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US Fed in Trump's line of fire but unlikely to change course

Heather SCOTT
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US President Donald Trump, pictured here in the Oval Office October 10, 2018, has dispatched his top diplomat to Saudi Arabia to speak to the king about missing journalist Jamal Khashoggi

US President Donald Trump, pictured here in the Oval Office October 10, 2018, has dispatched his top diplomat to Saudi Arabia to speak to the king about missing journalist Jamal Khashoggi (AFP Photo/SAUL LOEB)

Washington (AFP) - The US central bank once again is on the firing line following President Donald Trump's unprecedented attacks but is likely to shrug it off and focus on economic data.

Trump doubled down on his attacks on the Federal Reserve Thursday, saying they were "making a big mistake" and were "out of control" in raising interest rates.

That was after saying the Fed had "gone loco," using the Spanish term for "crazy," and blaming the independent institution -- normally off limits in public criticism -- for the sharp downturn in global stock markets Wednesday.

"It is a correction that I think it is caused by the Federal Reserve with interest rates," Trump told reporters at the White House. "I think the Fed is out of control."

The breach of norms is not surprising for a real-estate-developer and reality-star-turned-president who has cheered as Wall Street has soared to new heights this year, hitting repeated records, and used that as proof his economic policies were working.

But the Fed has repeatedly explained the justification behind the three interest rate increases this year, and Trump's own policies are contributing to the case for the moves, including steep tax cuts, increased deficit spending, and the trade conflict with China.

"I think a lot of presidents have been frustrated by the Fed, they just in recent years haven't said so in public," David Wessel of the Washington-based Brookings Institution told AFP.

The central bank had raised the benchmark lending rate, which affects everything from mortgages to car loans to bond yields, just twice before Trump took office in January 2017, after a campaign in which he criticized the institution for allegedly keeping rates near zero in a bid to help his opponent.

- Not if, but how much -

But as the economy began to post solid and consistent growth following the global financial crisis of 2008, and prices began to creep higher, the central bank was anxious to return to a more normal policy.

With inflation barely above two percent and unemployment at the lowest in a generation, the Fed is expected to tighten once more this year, and three or four times in 2019.

In fact, "interest rates are very low given how strong the economy is, given where inflation is and given where unemployment is," Wessel said. "The real question is not whether the Fed should be raising the interest rates from where they are now, but how far and how fast should they raise interest rates."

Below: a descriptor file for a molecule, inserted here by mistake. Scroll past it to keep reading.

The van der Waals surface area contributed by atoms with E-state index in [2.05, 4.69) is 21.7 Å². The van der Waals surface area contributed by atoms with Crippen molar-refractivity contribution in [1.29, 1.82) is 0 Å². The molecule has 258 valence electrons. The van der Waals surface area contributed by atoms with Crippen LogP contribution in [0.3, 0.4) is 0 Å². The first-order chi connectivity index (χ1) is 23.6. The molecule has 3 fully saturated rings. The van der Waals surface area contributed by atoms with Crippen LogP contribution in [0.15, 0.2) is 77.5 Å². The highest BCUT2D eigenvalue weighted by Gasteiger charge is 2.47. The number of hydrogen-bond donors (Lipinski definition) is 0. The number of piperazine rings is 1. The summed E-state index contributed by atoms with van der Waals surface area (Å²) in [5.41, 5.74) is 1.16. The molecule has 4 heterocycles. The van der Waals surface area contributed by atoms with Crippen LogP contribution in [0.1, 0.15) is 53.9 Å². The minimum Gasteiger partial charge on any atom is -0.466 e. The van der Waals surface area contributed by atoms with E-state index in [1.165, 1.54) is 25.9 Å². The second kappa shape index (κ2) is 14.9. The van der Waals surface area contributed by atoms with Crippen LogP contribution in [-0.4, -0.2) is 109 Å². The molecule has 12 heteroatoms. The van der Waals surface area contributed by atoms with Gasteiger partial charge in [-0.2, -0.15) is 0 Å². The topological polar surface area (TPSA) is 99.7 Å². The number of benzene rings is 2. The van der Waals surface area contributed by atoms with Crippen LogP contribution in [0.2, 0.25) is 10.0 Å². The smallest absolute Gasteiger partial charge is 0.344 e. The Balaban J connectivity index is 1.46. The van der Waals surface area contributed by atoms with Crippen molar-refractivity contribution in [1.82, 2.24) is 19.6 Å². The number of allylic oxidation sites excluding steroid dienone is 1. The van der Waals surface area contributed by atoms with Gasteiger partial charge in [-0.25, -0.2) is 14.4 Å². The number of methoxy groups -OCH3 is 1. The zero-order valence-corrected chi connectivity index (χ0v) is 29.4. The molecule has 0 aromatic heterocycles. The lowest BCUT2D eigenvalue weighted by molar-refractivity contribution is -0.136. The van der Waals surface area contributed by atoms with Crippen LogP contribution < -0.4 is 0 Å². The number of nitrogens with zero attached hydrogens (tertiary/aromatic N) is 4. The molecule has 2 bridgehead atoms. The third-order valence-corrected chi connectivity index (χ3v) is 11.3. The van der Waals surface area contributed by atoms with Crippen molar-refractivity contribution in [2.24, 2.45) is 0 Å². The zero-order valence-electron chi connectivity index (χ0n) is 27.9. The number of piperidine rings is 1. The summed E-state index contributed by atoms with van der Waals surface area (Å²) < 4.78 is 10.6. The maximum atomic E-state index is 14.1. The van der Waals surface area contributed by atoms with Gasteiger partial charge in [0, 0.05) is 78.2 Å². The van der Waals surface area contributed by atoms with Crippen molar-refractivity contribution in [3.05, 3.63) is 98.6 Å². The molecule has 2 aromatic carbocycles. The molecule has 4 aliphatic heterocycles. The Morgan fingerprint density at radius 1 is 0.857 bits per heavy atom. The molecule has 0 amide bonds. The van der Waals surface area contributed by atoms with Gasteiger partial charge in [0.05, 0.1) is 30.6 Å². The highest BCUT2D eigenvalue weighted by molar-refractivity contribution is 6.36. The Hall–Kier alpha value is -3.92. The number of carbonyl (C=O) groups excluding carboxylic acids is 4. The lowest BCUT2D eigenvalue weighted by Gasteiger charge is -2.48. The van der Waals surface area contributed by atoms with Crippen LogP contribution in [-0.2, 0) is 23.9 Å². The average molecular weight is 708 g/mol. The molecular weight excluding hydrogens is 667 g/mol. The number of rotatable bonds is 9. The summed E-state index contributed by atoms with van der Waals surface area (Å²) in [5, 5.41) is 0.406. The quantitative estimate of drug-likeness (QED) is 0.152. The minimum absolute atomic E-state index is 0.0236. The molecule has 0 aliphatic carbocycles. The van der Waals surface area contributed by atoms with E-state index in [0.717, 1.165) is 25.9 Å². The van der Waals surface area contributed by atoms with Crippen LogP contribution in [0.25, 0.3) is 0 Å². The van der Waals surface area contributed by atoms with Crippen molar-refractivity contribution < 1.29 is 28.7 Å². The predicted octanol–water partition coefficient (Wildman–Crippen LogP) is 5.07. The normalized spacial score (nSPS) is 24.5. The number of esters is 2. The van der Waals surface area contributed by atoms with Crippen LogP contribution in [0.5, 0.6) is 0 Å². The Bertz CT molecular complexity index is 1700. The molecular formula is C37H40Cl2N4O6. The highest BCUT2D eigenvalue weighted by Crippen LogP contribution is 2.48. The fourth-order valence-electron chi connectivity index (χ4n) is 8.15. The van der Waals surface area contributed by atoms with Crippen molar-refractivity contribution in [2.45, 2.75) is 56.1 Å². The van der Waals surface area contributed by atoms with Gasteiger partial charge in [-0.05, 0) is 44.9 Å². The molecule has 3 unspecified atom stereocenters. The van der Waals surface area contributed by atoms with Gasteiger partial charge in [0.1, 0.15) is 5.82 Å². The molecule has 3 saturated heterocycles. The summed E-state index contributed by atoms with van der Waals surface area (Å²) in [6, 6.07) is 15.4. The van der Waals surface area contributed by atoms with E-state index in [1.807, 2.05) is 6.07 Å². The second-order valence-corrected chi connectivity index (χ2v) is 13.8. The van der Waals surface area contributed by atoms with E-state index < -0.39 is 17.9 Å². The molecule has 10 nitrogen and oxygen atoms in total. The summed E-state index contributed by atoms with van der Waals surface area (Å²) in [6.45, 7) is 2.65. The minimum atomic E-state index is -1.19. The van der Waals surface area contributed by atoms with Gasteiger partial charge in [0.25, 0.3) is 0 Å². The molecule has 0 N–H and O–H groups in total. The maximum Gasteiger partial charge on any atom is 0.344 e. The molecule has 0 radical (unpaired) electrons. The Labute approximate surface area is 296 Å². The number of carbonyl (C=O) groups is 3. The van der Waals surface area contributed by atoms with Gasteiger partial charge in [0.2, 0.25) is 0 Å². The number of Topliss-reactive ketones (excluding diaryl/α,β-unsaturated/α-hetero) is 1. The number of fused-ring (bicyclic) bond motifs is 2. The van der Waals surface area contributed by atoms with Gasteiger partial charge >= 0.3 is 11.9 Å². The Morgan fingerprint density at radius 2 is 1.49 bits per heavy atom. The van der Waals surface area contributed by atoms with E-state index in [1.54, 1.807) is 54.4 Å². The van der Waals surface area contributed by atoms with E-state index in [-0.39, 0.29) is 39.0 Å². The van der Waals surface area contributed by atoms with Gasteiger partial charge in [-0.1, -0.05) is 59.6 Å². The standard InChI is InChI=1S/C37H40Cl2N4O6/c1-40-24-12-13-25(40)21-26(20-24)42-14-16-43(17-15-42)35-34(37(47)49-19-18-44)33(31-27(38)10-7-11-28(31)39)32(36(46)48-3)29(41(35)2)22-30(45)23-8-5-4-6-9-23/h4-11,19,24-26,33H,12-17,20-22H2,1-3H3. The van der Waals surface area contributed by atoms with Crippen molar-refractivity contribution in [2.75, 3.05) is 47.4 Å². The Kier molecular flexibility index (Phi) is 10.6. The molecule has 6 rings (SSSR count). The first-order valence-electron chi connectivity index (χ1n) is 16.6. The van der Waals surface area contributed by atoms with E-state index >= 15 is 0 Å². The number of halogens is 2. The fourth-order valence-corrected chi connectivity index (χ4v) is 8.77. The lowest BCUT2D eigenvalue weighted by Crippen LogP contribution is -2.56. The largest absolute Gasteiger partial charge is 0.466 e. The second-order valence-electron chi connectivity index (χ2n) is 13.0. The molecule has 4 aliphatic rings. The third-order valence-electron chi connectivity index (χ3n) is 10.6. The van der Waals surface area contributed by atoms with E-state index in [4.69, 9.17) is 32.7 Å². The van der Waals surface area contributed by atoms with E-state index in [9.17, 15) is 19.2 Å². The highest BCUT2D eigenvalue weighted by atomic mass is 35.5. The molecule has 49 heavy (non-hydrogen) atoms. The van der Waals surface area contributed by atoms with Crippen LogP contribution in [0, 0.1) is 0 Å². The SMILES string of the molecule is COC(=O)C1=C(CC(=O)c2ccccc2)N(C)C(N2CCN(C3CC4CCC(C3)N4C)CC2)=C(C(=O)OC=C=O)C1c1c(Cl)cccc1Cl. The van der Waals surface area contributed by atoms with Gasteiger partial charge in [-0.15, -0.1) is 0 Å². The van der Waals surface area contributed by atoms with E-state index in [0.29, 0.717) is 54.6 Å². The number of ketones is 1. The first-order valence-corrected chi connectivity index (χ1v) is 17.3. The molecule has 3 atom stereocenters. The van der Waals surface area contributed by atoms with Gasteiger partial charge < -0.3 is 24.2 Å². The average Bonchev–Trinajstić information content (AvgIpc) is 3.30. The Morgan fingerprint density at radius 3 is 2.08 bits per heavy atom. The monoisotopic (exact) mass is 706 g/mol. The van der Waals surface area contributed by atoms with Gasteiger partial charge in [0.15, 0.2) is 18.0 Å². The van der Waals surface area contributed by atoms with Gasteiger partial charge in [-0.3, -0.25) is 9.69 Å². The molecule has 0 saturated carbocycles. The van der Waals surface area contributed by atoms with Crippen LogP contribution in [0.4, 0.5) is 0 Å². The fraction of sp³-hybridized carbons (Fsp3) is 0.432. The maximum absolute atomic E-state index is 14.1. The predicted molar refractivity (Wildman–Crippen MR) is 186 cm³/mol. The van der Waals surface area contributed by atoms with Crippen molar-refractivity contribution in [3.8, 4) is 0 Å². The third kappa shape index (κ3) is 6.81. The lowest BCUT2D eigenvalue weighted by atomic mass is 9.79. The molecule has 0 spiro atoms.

The December tax cuts that Trump championed, as well as the increased federal spending in this year's budget, are expected to do what the president intended by juicing the economy -- but when unemployment was already low and the economy growing at a good rate.

That makes it even more important for the Fed to be watchful for inflation.

Former Treasury Secretary Larry Summers said the economy was on a "sugar high" that had been fueling stock prices.

Trump is correct in saying that rising interest rates tend to strengthen the US dollar, as investors return funds to the United States in search of higher returns and safer investments.

Higher interest rates likewise make bonds more attractive than riskier equities, and the 10-year Treasury bond yield has jumped above three percent this week.

The tariffs Trump imposed on China and other trading partners on key goods like steel and aluminum, and Beijing's retaliation against US products, have raised prices for American companies, which is expected to start to hurt corporate profits and could dampen investment as well.

Still, Trump said of Fed Chairman Jerome Powell, "I'm not going to fire him."

Fed named Powell to lead the central bank but can only fire him for cause.

Summers cautioned Trump against criticizing the Fed, saying it might have the opposite effect.

"The key issue is that when the president of the United States blatantly politicizes the Fed, he makes it much harder for the Fed," Summers said on CNBC.

"No responsible central bank wants to look like it's bending to political pressure and it will damage its reputation and credibility if there's an appearance of bending to pressure."

In the face of the repeated attacks, Powell said central bankers did not pay attention and are "quite removed from the political process."

"And we just try to do the right thing for the medium and longer term for the country," said Powell.

The right thing includes doing "whatever it takes" to keep inflation from accelerating, Powell said.